ANYWAY: I managed to leave a few Ninja Notes around the hospital, (and the supermarket, as we went shopping too) and as I’m back there today, I’ll leave some more.

Here is today’s challenge:


Any deal you come across today – go ahead and hand it to someone else. We’re not just talking old BOGOF-type deals: even if it’s just a bottled drink with 25% extra, go and give the whole bottle away. Whatever’s freely given to you, share it with someone else. It’s just a picture showing that everything God’s given you is yours to give on.

GREEN: If money’s tight, check around the house. Got two copies of the same book? Chairs you don’t need? Some extra biscuits? Upload a pic to your social networks and offer to give it away (and throw in the hashtag #40acts).

AMBER: Got a loyalty card? Give your carefully collected points away to someone else. Or use them to buy someone something nice to give away. (If I’d known, I could have used my Yves Rocher loyalty points, but I used them up yesterday!)

RED: Boost a local business. Put some cash behind the till at your local coffee shop or café.

Here’s the full meditation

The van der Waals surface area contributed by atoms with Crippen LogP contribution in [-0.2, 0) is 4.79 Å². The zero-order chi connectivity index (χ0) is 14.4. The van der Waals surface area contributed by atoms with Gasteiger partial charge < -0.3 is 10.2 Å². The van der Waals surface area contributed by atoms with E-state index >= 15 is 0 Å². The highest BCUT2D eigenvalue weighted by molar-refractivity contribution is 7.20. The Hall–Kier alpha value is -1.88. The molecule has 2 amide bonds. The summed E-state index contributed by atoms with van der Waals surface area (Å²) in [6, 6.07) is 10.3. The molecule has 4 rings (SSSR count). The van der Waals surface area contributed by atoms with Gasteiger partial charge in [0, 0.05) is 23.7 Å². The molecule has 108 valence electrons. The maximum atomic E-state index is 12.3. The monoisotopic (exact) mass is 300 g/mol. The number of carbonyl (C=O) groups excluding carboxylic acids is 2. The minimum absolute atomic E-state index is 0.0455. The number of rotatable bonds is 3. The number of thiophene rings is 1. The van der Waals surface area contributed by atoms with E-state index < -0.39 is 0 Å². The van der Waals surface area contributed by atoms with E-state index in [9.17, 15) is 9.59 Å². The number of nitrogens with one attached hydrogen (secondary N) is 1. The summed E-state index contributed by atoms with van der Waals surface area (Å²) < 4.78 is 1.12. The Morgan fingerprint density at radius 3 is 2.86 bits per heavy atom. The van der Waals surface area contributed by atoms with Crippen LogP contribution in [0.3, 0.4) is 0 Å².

I’m not sure about how I will carry this out – Money is a bit tight here in Dormouse Towers, but I think I can run to spending something…Maybe I will give 10€ to the hospital coffee shop to pay for some people’s coffee…I fear I will struggle to explain what I’m doing to the person behind the counter, and that they may think I am a bit odd, but I can try. I suppose I start to get a bit suspicious that the person behind the counter might pocket the 10€ for themselves, which isn’t very trusting of me, but I guess that, if they do that, then they need the money. If I pray that God will bless the recipient, then he will do so – whether they have received by fair means or foul!

Part of the meditation reads:

Something special happens when we are generous with what we’re given. Being irredeemably Anglican, my friend calls generous gifts, large or small, “sacraments of the heart”.

We both agreed that there is something compelling and transformative about such generosity. Like the young boy who entrusted his bread and fish to Jesus: what else was shared, what else happened in heart and hand that day? In that wonderful story we are told that Jesus took, blessed, broke and gave bread to his disciples – and they in turn gave to a hungry people what they had received. What was given to them.

So, if my suspicious thoughts turn out to be true, maybe still there will be something “transformative” about what I do.